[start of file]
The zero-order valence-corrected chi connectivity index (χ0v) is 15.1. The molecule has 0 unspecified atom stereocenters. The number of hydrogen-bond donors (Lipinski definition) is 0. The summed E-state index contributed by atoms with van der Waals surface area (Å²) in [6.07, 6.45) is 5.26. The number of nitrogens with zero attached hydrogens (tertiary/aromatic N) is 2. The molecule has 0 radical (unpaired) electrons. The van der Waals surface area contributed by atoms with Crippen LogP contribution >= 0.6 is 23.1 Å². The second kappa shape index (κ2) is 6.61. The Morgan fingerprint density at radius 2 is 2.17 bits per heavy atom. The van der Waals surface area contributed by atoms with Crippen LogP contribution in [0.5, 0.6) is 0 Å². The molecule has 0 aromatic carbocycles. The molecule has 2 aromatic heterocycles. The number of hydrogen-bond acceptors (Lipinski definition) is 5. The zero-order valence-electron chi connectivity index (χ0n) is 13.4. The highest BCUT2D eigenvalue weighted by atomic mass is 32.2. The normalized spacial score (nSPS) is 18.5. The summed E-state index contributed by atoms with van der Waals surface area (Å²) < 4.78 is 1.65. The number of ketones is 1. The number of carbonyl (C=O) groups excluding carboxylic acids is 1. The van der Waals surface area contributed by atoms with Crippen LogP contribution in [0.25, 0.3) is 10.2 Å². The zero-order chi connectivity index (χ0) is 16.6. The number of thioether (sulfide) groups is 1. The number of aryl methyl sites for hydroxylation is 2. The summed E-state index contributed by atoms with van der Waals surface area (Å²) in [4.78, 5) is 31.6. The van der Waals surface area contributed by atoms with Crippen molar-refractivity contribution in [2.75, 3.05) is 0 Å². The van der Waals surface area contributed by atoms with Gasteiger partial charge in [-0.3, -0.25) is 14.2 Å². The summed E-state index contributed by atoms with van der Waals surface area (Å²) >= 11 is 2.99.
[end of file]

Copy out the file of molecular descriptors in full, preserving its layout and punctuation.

The zero-order valence-corrected chi connectivity index (χ0v) is 15.1. The molecule has 0 unspecified atom stereocenters. The number of hydrogen-bond donors (Lipinski definition) is 0. The summed E-state index contributed by atoms with van der Waals surface area (Å²) in [6.07, 6.45) is 5.26. The number of nitrogens with zero attached hydrogens (tertiary/aromatic N) is 2. The molecule has 0 radical (unpaired) electrons. The van der Waals surface area contributed by atoms with Crippen LogP contribution >= 0.6 is 23.1 Å². The second kappa shape index (κ2) is 6.61. The Morgan fingerprint density at radius 2 is 2.17 bits per heavy atom. The van der Waals surface area contributed by atoms with Crippen LogP contribution in [0.5, 0.6) is 0 Å². The molecule has 0 aromatic carbocycles. The molecule has 2 aromatic heterocycles. The number of hydrogen-bond acceptors (Lipinski definition) is 5. The zero-order valence-electron chi connectivity index (χ0n) is 13.4. The highest BCUT2D eigenvalue weighted by atomic mass is 32.2. The normalized spacial score (nSPS) is 18.5. The summed E-state index contributed by atoms with van der Waals surface area (Å²) < 4.78 is 1.65. The number of ketones is 1. The number of carbonyl (C=O) groups excluding carboxylic acids is 1. The van der Waals surface area contributed by atoms with Crippen LogP contribution in [0.25, 0.3) is 10.2 Å². The zero-order chi connectivity index (χ0) is 16.6. The number of thioether (sulfide) groups is 1. The number of aryl methyl sites for hydroxylation is 2. The summed E-state index contributed by atoms with van der Waals surface area (Å²) in [4.78, 5) is 31.6. The van der Waals surface area contributed by atoms with Crippen molar-refractivity contribution in [2.75, 3.05) is 0 Å². The van der Waals surface area contributed by atoms with Gasteiger partial charge in [-0.3, -0.25) is 14.2 Å². The summed E-state index contributed by atoms with van der Waals surface area (Å²) >= 11 is 2.99.